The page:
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March 20, 1909


JAMA. 1909;LII(12):950-952. doi:10.1001/jama.1909.25420380016001f

It is just thirteen years since the scientific world received from Professor Roentgen his classical "First Paper," a communication which caused it to turn its interested gaze toward the little city of Würzburg, interest giving place to astonishment as the second and subsequent papers appeared. Heretofore, man could gain knowledge of invisible things only by deduction from hearing and touch, but now—to see the unseen! Small wonder that this new material for research was seized by scientific workers the world over. Roentgen's discovery was taken up with eagerness by all nations active in educational matters, and experimentation was promptly begun. Certain propositions were not accepted absolutely, argumentative attitudes were assumed, opposing theories brought forward. It must be conceded, however, that a great proportion of Roentgen's observations and assertions are to be regarded as axiomatical and remain incontrovertible after the passage of thirteen years.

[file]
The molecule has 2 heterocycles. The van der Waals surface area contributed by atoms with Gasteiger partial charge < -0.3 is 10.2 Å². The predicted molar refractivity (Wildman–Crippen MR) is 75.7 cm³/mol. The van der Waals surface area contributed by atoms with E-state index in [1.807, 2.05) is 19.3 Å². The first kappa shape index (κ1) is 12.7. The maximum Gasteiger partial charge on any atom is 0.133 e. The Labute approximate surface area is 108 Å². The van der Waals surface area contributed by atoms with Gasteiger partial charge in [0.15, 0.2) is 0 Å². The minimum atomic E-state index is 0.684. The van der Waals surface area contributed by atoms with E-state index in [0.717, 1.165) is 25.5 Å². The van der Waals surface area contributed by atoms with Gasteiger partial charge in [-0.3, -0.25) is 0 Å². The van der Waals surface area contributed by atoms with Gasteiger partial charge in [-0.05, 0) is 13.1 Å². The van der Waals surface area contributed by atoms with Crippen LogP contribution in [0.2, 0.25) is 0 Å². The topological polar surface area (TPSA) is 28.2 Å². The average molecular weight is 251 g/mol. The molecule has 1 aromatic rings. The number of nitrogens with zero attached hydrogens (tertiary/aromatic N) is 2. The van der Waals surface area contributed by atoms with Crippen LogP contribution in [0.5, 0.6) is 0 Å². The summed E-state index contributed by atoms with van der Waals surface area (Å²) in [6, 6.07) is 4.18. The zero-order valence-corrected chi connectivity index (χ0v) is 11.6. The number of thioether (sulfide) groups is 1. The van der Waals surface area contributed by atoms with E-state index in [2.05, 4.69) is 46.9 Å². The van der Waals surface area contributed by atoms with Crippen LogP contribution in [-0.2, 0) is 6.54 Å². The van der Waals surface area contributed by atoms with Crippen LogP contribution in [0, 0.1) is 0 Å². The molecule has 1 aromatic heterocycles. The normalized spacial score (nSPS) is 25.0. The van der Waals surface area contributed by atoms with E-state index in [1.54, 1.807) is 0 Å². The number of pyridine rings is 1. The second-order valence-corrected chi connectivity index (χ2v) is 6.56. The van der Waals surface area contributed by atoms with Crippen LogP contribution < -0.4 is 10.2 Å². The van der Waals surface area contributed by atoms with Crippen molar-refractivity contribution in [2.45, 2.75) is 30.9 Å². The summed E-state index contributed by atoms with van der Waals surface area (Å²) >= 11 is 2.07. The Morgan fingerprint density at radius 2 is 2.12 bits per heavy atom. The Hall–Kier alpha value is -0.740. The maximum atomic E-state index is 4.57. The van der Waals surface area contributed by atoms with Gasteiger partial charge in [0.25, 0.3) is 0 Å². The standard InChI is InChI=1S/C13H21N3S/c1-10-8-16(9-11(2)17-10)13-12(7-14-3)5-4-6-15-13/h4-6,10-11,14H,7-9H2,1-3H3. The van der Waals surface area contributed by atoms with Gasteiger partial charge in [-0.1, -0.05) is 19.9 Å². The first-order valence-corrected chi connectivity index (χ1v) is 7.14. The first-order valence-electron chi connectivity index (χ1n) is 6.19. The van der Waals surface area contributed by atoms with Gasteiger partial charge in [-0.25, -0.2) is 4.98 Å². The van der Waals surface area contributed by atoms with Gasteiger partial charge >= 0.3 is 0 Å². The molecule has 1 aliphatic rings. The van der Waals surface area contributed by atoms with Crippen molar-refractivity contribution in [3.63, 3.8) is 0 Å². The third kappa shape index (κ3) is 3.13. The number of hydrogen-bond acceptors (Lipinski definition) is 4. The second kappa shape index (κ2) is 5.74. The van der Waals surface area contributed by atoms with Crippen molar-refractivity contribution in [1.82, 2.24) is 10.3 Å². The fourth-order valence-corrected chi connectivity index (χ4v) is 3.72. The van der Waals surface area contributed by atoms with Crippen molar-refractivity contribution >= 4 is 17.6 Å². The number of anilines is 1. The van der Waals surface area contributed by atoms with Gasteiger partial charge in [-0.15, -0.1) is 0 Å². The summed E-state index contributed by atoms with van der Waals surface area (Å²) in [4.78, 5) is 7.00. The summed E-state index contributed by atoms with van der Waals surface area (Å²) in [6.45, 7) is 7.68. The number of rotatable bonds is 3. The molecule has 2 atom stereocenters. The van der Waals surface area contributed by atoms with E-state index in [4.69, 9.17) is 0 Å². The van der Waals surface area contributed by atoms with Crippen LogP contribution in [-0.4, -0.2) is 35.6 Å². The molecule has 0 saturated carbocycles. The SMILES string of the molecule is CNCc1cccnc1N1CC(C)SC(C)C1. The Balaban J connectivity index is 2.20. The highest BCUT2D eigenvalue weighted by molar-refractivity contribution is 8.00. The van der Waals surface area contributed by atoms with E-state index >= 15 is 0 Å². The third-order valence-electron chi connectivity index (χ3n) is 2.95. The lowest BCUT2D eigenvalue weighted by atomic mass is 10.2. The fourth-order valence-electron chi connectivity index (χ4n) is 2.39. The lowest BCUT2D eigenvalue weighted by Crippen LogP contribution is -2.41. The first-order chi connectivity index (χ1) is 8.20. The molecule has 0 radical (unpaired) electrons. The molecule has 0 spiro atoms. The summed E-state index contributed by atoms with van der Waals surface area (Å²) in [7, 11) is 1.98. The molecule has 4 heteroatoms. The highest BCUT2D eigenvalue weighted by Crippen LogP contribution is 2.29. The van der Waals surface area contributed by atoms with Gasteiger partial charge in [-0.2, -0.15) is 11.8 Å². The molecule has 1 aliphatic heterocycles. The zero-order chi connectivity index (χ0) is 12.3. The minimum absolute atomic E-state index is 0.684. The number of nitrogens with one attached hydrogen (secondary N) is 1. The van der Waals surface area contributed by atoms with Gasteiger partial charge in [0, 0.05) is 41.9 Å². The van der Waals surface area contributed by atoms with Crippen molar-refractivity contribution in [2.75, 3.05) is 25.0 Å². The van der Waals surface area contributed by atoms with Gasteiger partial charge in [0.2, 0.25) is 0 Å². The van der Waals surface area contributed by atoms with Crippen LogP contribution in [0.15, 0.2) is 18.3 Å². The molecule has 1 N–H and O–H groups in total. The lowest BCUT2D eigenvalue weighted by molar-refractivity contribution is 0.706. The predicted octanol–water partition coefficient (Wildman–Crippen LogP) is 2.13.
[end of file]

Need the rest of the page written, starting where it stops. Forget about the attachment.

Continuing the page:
By guiding the mind and hand of

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